Key populations account for almost half of all new HIV infections worldwide

The report also shows that key populations are not being considered enough in HIV programming. Key populations and their sexual partners account for 47% of new HIV infections worldwide and 97% of new HIV infections in eastern Europe and central Asia, where one third of new HIV infections are among people who inject drugs.

“The right to health for all is non-negotiable,” said Mr Sidibé. “Sex workers, gay men and other men who have sex with men, prisoners, migrants, refugees and transgender people are more affected by HIV but are still being left out from HIV programmes. More investments are needed in reaching these key populations.”

Half of all sex workers in Eswatini, Lesotho, Malawi, South Africa and Zimbabwe are living with HIV. The risk of acquiring HIV is 13 times higher for female sex workers, 27 times higher among men who have sex with men, 23 times higher among people who inject drugs and 12 times higher for transgender women.

“Communities are echoing UNAIDS’ call,” said Vincent Pelletier, positive leader and Executive Director of Coalition PLUS. “We need universal access to adapted prevention services, and protection from discrimination. We call upon world leaders to match commitments with funding, in both donor and implementing countries.”

Stigma and discrimination persist

Discrimination by health-care workers, law enforcement, teachers, employers, parents, religious leaders and community members is preventing young people, people living with HIV and key populations from accessing HIV prevention, treatment and other sexual and reproductive health services.

Across 19 countries, one in five people living with HIV responding to surveys reported being denied health care and one in five people living with HIV avoided visiting a health facility for fear of stigma or discrimination related to their HIV status. In five of 13 countries with available data, more than 40% of people said they think that children living with HIV should not be able to attend school with children who are HIV-negative.

New agenda needed to stop violence against women

In 2017, around 58% of all new HIV infections among adults more than 15 years old were among women and 6600 young women between the ages of 15 and 24 years became infected with HIV every week. Increased vulnerability to HIV has been linked to violence. More than one in three women worldwide have experienced physical or sexual violence, often at the hands of their intimate partners.

“Inequality, a lack of empowerment and violence against women are human rights violations and are continuing to fuel new HIV infections,” said Mr Sidibé. “We must not let up in our efforts to address and root out harassment, abuse and violence, whether at home, in the community or in the workplace.”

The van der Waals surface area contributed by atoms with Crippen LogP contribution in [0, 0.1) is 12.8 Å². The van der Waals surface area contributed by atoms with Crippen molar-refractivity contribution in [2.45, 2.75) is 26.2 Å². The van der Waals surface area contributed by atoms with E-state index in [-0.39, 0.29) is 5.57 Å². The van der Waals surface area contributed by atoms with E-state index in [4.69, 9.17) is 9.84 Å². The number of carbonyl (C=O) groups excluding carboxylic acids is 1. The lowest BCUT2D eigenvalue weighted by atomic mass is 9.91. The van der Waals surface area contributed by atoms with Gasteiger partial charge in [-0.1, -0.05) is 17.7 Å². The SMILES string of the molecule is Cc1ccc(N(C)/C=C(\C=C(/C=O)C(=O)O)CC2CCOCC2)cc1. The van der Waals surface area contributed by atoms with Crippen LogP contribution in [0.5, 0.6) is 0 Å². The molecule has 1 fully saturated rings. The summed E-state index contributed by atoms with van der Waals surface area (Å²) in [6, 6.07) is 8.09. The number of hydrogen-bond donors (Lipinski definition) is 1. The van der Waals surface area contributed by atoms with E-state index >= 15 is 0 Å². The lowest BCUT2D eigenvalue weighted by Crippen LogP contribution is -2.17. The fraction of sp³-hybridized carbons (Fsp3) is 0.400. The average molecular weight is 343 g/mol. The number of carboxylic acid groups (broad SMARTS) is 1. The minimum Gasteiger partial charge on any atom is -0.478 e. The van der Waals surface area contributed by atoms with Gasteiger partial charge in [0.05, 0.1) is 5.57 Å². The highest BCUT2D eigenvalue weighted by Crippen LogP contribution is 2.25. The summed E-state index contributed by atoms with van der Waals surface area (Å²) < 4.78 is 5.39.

90–90–90 can and must be achieved

There has been progress towards the 90–90–90 targets. Three quarters (75%) of all people living with HIV now know their HIV status; of the people who know their status, 79% were accessing treatment in 2017, and of the people accessing treatment, 81% had supressed viral loads.

Six countries, Botswana, Cambodia, Denmark, Eswatini, Namibia and the Netherlands, have already reached the 90–90–90 targets and seven more countries are on track. The largest gap is in the first 90; in western and central Africa, for example, only 48% of people living with HIV know their status.

A big year for the response to tuberculosis

There have been gains in treating and diagnosing HIV among people with tuberculosis (TB)—around nine out of 10 people with TB who are diagnosed with HIV are on treatment. However, TB is still the biggest killer of people living with HIV and three out of five people starting HIV treatment are not screened, tested or treated for TB. The United Nations High-Level Meeting on Tuberculosis in September 2018 is an opportunity to bolster momentum around reaching the TB/HIV targets.

The cost of inaction

Around US$ 20.6 billion was available for the AIDS response in 2017—a rise of 8% since 2016 and 80% of the 2020 target set by the United Nations General Assembly. However, there were no significant new commitments and as a result the one-year rise in resources is unlikely to continue. Achieving the 2020 targets will only be possible if investments from both donor and domestic sources increase.

Ways forward

From townships in southern Africa to remote villages in the Amazon to mega-cities in Asia, the dozens of innovations contained within the pages of the report show that collaboration between health systems and individual communities can successfully reduce stigma and discrimination and deliver services to the vast majority of the people who need them the most.